Beyond the content: Investing in your blogging business

Beyond the content: Investing in your blogging business

When working with bloggers on campaigns and projects (for Traverse) I often find myself hopping from blog to blog just to find contact details, Instagram or Twitter accounts. In the process I get to see a whole host of varying blogs and blog post content all with differing styles, branding and quality.

There are some stunning blogs out there, one of my favourites being the minimalist Jelly Journeys, with beautiful photography, superb design and excellent supporting vlog content. One of the main reasons I like this blog so much is that it’s uncluttered, clear, focused and visually appealing. There are no distractions for the reader, purely content relating to and supporting the article.

So, what’s the problem?

Too often I find myself stumbling across blogs that look dated, old, cluttered, distracting and in the worst cases… spammy. So how does this happen? Well, the problem is that not all bloggers are designers (unlike Joe at Jelly Journeys!), have web development skills or even have the time to figure out how to make changes or carry out upgrades to their own website. They may have a poor theme for their blog that makes it look low quality or unappealing. But for me, my personal bugbear with blogs is being totally distracted by adverts whilst reading… where all the above isn’t an excuse, and the motive is profit at the expense of the quality of the blog.

Let’s tackle the first problem. If you are taking blogging seriously and looking to push it beyond a part-time hobby, then you need to take it seriously and invest in it. This may mean purchasing a higher quality theme, hiring a developer, tech support, designer, marketing or admin assistant. You could even attend a conference to learn the skills you need in a particular area that you need to improve about with your blog (I’d recommend Traverse obviously!). If your skills lie elsewhere it’ll free you up to concrete on doing what you’re good at, whether that’s writing, photography or producing videos etc. If you are pitching to work with brands and DMO’s but your website is slow, visually poor and generally looks low quality then don’t be surprised if you don’t have much luck. It’s increasingly important that your blog is high quality in its design, usability and content. It’s not good enough to produce beautiful writing if your brand looks poor or the article itself is a poor reading experience. It’s not only the readers that’ll be unhappy, your bounce rate is likely to increase and in turn it could affect your organic search traffic. Search engines like Google are constantly evolving to ensure that articles ranking highest not only answer the search query but also give users a great experience, free from distractions or clunky slow loading or even insecure pages. What kind of readers really want ads sandwiched between every other paragraph or that really annoying ad in the sidebar that stalks you all the way down the page? Especially when you consider that (Knoll, 2018). It’s worth considering whether short-term income from advertising could actually harm your brand/blog or pitching success in the long run.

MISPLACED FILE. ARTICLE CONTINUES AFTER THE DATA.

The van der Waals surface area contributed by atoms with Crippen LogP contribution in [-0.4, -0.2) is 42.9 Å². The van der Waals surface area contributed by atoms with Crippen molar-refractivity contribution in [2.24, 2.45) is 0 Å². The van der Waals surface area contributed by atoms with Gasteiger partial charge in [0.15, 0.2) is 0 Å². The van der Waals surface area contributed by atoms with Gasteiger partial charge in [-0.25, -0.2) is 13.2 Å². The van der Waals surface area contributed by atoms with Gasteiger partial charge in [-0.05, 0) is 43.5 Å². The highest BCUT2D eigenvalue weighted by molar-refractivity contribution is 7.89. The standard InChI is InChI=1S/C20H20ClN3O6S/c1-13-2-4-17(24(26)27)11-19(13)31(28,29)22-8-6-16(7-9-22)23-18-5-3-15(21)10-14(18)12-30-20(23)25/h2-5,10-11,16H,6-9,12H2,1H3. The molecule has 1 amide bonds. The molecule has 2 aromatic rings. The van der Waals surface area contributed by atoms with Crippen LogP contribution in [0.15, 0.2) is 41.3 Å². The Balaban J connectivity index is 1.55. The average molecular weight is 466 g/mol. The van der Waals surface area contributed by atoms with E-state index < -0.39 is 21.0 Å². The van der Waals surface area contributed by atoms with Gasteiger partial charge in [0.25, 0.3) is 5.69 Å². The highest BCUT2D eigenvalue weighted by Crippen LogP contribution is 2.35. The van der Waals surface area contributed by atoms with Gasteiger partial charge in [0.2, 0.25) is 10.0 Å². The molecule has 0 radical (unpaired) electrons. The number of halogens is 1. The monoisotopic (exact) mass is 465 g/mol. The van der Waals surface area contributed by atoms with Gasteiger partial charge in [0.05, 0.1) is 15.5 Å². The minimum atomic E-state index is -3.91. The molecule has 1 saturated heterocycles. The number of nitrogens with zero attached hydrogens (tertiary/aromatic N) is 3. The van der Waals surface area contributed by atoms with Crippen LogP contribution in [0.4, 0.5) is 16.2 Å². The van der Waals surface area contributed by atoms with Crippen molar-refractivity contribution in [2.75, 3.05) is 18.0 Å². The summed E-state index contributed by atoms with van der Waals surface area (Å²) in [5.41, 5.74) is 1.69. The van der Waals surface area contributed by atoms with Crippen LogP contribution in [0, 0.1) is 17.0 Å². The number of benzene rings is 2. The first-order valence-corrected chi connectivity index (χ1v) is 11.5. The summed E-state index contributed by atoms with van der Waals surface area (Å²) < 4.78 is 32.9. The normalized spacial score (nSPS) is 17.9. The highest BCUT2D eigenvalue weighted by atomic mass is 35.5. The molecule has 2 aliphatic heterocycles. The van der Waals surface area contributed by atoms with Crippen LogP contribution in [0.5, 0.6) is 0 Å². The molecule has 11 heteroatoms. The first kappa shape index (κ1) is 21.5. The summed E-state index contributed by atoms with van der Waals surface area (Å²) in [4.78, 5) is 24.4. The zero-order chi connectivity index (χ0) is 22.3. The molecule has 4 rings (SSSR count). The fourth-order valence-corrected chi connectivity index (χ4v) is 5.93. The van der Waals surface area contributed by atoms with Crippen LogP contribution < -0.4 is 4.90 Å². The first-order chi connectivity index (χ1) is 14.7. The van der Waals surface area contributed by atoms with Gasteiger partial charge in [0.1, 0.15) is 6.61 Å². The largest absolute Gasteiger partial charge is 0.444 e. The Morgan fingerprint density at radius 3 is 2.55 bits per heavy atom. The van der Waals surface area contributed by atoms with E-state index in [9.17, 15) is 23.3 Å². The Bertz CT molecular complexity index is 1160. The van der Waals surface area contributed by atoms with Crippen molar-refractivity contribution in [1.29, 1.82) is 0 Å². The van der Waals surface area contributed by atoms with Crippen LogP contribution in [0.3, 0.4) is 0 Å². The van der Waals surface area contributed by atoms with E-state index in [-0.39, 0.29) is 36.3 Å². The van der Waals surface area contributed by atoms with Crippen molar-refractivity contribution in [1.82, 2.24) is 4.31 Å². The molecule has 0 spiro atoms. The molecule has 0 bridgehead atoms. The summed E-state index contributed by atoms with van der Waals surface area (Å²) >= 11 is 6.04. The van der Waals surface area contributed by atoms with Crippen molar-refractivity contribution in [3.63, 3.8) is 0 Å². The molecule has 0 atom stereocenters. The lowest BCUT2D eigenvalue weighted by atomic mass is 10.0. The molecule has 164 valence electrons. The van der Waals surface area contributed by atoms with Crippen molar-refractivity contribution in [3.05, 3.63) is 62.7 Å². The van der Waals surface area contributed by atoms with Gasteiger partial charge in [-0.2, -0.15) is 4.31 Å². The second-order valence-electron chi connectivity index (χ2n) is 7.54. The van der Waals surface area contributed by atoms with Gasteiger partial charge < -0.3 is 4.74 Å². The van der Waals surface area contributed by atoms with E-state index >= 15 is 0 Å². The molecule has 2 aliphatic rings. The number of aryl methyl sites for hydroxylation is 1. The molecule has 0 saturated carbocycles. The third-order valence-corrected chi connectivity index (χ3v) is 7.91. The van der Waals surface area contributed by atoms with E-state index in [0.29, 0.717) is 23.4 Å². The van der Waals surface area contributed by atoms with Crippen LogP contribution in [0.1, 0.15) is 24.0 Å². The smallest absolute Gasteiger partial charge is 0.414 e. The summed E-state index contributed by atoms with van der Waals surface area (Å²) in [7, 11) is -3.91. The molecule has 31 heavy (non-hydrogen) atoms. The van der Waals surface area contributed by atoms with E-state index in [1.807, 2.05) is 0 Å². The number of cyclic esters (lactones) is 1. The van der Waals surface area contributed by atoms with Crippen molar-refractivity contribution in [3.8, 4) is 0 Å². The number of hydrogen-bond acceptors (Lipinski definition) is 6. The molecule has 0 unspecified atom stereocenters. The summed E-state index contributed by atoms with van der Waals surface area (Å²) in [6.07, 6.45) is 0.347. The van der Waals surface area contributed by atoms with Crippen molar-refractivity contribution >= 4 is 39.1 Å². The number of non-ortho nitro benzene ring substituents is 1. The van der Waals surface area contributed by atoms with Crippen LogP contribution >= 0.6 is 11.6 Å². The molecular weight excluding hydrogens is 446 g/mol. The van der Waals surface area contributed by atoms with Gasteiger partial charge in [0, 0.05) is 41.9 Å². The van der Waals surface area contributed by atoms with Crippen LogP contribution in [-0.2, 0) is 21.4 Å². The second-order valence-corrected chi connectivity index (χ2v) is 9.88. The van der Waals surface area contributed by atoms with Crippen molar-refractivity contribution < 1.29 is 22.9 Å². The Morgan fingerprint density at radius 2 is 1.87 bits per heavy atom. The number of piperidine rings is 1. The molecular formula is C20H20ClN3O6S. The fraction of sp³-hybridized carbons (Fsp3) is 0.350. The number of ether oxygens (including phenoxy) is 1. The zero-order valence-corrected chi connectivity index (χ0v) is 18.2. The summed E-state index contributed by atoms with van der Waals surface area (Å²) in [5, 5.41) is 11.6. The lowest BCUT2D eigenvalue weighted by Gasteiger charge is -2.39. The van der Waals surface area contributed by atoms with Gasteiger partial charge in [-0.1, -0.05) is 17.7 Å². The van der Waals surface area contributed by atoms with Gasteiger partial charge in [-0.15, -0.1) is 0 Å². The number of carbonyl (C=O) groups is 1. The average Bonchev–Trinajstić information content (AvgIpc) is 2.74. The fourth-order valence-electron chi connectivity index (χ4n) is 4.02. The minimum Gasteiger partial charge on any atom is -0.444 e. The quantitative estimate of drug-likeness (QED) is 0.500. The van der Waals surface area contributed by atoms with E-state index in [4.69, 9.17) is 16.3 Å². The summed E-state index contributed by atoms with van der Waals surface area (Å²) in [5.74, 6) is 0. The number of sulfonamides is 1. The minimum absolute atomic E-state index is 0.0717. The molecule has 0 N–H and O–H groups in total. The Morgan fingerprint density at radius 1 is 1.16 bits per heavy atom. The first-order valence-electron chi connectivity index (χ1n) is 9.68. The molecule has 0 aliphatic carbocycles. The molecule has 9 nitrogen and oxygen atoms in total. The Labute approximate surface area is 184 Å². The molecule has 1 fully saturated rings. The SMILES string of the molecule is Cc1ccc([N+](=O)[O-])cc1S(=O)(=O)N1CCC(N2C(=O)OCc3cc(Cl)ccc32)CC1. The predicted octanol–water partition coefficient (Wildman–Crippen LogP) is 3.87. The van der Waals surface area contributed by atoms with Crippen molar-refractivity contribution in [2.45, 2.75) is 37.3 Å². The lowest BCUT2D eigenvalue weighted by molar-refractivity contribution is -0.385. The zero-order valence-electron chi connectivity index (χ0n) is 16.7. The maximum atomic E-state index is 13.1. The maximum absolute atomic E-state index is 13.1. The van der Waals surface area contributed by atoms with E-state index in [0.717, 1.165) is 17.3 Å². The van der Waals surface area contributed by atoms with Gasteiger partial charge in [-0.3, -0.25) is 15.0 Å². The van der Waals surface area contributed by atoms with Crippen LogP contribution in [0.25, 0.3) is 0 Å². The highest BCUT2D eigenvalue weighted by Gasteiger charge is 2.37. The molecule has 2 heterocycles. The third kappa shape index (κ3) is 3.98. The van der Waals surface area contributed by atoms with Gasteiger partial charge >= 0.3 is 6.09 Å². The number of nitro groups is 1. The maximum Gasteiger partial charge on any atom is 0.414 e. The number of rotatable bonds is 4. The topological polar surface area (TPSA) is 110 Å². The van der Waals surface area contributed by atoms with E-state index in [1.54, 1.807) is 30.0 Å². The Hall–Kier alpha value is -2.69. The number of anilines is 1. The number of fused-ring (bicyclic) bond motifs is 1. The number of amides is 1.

Landing projects and campaigns

The bad news is that it’s not only Google that you have to worry about. If you’re looking to work on projects and campaigns then you need to make sure your blog gives off the right impression about your brand and its content. Those choosing between a shortlist of bloggers will review the blogs (or should be if they know what they are doing!) to make sure the content and the blog itself is of a high enough quality. If your blog content is covered in multiple distracting adverts then it’s less likely you’ll be selected to work on the project compared to a blog that gives the user a better (ad free) experience (unless they’re just link building or driving affiliate traffic only of course). What brand would want to have their product on a blog post when it’s crammed for of advertisements for many other products and services, especially when most are irrelevant to the product they want you to talk about?